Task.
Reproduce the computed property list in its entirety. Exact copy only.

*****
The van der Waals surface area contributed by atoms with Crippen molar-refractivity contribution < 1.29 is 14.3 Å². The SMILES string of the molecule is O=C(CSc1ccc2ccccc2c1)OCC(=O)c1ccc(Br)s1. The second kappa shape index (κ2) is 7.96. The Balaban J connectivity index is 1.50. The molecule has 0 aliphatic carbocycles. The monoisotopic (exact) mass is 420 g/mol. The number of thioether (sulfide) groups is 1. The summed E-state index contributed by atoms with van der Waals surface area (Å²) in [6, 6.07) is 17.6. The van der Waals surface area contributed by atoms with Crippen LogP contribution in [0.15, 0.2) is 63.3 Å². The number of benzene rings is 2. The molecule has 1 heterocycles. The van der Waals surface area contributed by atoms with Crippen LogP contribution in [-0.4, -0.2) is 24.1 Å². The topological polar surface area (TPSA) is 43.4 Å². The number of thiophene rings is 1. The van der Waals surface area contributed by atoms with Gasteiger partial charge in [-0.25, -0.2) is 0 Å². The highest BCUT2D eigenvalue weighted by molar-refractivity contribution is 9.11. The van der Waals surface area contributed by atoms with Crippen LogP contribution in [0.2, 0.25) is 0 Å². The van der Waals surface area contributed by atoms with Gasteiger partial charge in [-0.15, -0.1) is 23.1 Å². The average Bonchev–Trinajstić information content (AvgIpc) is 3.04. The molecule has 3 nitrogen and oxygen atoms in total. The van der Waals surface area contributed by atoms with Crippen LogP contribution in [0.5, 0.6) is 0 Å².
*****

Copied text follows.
The van der Waals surface area contributed by atoms with Crippen molar-refractivity contribution < 1.29 is 14.3 Å². The SMILES string of the molecule is O=C(CSc1ccc2ccccc2c1)OCC(=O)c1ccc(Br)s1. The second kappa shape index (κ2) is 7.96. The Balaban J connectivity index is 1.50. The molecule has 0 aliphatic carbocycles. The monoisotopic (exact) mass is 420 g/mol. The number of thioether (sulfide) groups is 1. The summed E-state index contributed by atoms with van der Waals surface area (Å²) in [6, 6.07) is 17.6. The van der Waals surface area contributed by atoms with Crippen LogP contribution in [0.15, 0.2) is 63.3 Å². The number of benzene rings is 2. The molecule has 1 heterocycles. The van der Waals surface area contributed by atoms with Crippen LogP contribution in [-0.4, -0.2) is 24.1 Å². The topological polar surface area (TPSA) is 43.4 Å². The number of thiophene rings is 1. The van der Waals surface area contributed by atoms with Gasteiger partial charge in [-0.25, -0.2) is 0 Å². The highest BCUT2D eigenvalue weighted by molar-refractivity contribution is 9.11. The van der Waals surface area contributed by atoms with Crippen LogP contribution in [0.2, 0.25) is 0 Å². The van der Waals surface area contributed by atoms with Gasteiger partial charge in [-0.15, -0.1) is 23.1 Å². The average Bonchev–Trinajstić information content (AvgIpc) is 3.04. The molecule has 3 nitrogen and oxygen atoms in total. The van der Waals surface area contributed by atoms with Crippen LogP contribution in [0.5, 0.6) is 0 Å².